British Conservatives: Out and Proud
When the British House of Commons voted in favor of gay marriage on Tuesday, many on both sides of the Atlantic wondered: how did the U.K., which often lags behind the U.S. on civil liberties, manage to steal another march on gay rights?
Although it was the Labour government that created landmark legislation recognizing same-sex marriage in civil and legal terms nine years ago, Tuesday’s vote was noteworthy because it was the Conservative leadership that introduced the new bill. In the end, 217 Labour and 44 Liberal Democrats joined 126 Conservatives members of Parliament in the “ayes.” By a slender majority, most Tories voted with the “Noes”—but there was no big interparty rebellion. And, most importantly, senior conservatives in the cabinet backed Prime Minister David Cameron, with Foreign Secretary William Hague and George Osborne, chancellor of the Exchequer, expressing open support before the debate even began.
“Marriage has evolved over time,” they wrote in a joint letter to The Daily Telegraph. “We believe that opening it up to same-sex couples will strengthen, not weaken, the institution. As David Cameron has said, we should support gay marriage not in spite of being Conservatives, but because we are Conservatives.”
And, in one of the most powerful speeches of the debate, Conservative M.P. Mike Freer explained how being elected to Parliament in 2010 was his “second proudest” moment: the proudest was his civil partnership in 2007 to his partner of 21 years. “I say to my colleagues,” Greer said in an impassioned plea to his fellow Tory backbenchers: “I sit alongside them in Committee, in the bars and in the Tea Room, and I queue alongside them in the Division Lobby, but when it comes to marriage, they are asking me to stand apart and to join a separate queue.”
Admittedly, the bill doesn’t amend existing legislation in major ways, and it still requires a vote in the House of Lords before becoming law. But it was a hugely symbolic—and culturally significant—vote, as it allows religious institutions to recognize gay marriage. No church will be compelled to do so, and religious organizations can opt out, but including same-sex partnerships in the religious concept of marriage is a profound cultural change.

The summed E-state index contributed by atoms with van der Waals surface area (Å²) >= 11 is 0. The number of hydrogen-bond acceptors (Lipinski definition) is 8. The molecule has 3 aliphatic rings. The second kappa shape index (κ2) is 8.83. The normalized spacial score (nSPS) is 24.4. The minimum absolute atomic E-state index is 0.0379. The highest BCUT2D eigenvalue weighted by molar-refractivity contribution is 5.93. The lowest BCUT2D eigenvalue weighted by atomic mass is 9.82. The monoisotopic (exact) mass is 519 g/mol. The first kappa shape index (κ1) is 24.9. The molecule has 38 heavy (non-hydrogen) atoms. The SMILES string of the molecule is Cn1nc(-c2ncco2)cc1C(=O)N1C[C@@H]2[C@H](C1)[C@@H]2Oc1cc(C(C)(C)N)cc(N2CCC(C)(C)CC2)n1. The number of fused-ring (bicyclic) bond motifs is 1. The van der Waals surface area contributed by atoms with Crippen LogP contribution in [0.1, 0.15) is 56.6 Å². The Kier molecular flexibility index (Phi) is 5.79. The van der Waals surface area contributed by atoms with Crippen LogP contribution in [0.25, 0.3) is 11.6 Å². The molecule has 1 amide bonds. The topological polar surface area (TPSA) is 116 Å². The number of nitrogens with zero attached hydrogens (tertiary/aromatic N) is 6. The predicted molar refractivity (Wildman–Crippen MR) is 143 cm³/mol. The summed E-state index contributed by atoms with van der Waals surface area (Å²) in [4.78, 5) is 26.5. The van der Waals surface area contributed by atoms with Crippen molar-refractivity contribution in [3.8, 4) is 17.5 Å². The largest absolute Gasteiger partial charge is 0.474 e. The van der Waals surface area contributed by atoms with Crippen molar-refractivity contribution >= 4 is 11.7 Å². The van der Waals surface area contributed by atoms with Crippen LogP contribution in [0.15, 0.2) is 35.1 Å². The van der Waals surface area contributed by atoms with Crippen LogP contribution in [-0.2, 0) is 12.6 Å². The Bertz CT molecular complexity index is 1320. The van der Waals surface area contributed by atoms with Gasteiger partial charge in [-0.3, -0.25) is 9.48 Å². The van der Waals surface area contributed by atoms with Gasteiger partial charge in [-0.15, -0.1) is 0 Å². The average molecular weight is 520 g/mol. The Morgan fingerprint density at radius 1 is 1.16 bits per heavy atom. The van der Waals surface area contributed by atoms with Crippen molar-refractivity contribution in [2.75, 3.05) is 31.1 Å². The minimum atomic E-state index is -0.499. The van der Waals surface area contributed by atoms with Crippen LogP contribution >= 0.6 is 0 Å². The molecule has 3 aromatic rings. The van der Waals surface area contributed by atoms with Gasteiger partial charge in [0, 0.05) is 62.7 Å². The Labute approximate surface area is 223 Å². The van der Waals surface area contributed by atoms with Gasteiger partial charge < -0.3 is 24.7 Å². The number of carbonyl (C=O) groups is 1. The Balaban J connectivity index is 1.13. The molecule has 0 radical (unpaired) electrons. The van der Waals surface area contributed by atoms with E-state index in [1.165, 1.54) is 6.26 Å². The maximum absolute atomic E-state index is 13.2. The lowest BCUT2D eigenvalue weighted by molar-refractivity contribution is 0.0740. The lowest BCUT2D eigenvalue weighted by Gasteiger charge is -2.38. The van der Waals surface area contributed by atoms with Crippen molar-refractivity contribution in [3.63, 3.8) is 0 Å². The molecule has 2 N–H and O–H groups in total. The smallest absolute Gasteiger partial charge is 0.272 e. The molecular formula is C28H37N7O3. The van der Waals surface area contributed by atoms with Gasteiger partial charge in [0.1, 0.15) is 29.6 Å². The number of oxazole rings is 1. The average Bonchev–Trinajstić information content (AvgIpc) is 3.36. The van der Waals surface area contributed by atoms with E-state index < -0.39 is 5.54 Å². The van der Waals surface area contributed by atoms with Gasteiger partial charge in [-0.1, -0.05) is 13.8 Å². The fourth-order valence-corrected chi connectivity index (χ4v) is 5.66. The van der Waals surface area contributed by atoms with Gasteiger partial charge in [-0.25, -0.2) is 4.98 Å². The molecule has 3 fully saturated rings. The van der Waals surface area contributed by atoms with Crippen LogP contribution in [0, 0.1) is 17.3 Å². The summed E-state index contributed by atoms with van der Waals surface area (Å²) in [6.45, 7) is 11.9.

The adoption of gay rights as a Conservative cause is not an entirely new phenomenon. Before she had moved to the right on social matters, the great icon of British conservatism, Margaret Thatcher, voted for the decriminalization of homosexuality in 1967.
To Damian Barr, a journalist and author of the forthcoming book about Thatcher’s impact on a gay young man growing up in the ’80s and ’90s, Maggie & Me, the success of the same-sex-marriage bill “is actually a profoundly conservative moment.” “Thatcher believed in including more and more people in traditional institutions,” he told the Daily Beast. “Support for equal rights actually underpins the institution of marriage.”
Given the close relation between Thatcher and Reagan and conservative policies on both sides of the Atlantic, the landmark vote on same-sex marriage leaves open the question whether such a shift is possible on the right of U.S. politics.
One salient difference between the U.S. and U.K. is the level of religious observance. The 2011 U.K. census showed 25 percent of the population describing themselves as “atheists” and only 57 percent calling themselves “Christian” compared with 6 percent nonbelievers and 73 percent Christian in a recent Pew Poll of the U.S. Since recognition of “marriage” is fraught with religious implications, this could explain the discrepancy in legislative support.
During the daylong debate, the religious implication seemed to motivate many of the 175 who voted against the bill. One of the most contentious no-votes came from the Liberal Democrat M.P. Sarah Teather. In a personal statement Teather explained her no-vote was finely balanced based on her beliefs as “lifelong liberal and committed Catholic.”
But religion didn’t explain all the votes. All six of the Muslim Labour M.P.s voted in favor of marriage equality. David Lammy, a prominent Black Labour M.P. for Tottenham and devout evangelical Christian, argued that the Christian message of compassion meant he could only vote in favor. “The Jesus I know was born a refugee, illegitimate, with a death warrant on his name, in a barn,” Lammy told a packed chamber. “He would stand up for minorities, and that is why it is right for those who are of religious conviction to vote for this bill.”
For Barr the rift between Britain and the U.S. is less about of religious belief than political polarization. “In America gay rights are seen as a minority issue for a single interest group,” he said. “Equal-rights activists could learn from the British example by trying to reach out to their conservative opponents.”
Elsewhere in Europe, support for same-sex marriage varies enormously. Catholic Spain and Portugal voted for equality in 2005 and 2010 respectively. However, despite a long history of secularism and anti-clericalism, France is experiencing a fractious and divisive debate about gay marriage. Only two M.P.s from the majority right-wing opposition party, UMP, support the marriage equality bill now before the National Assembly.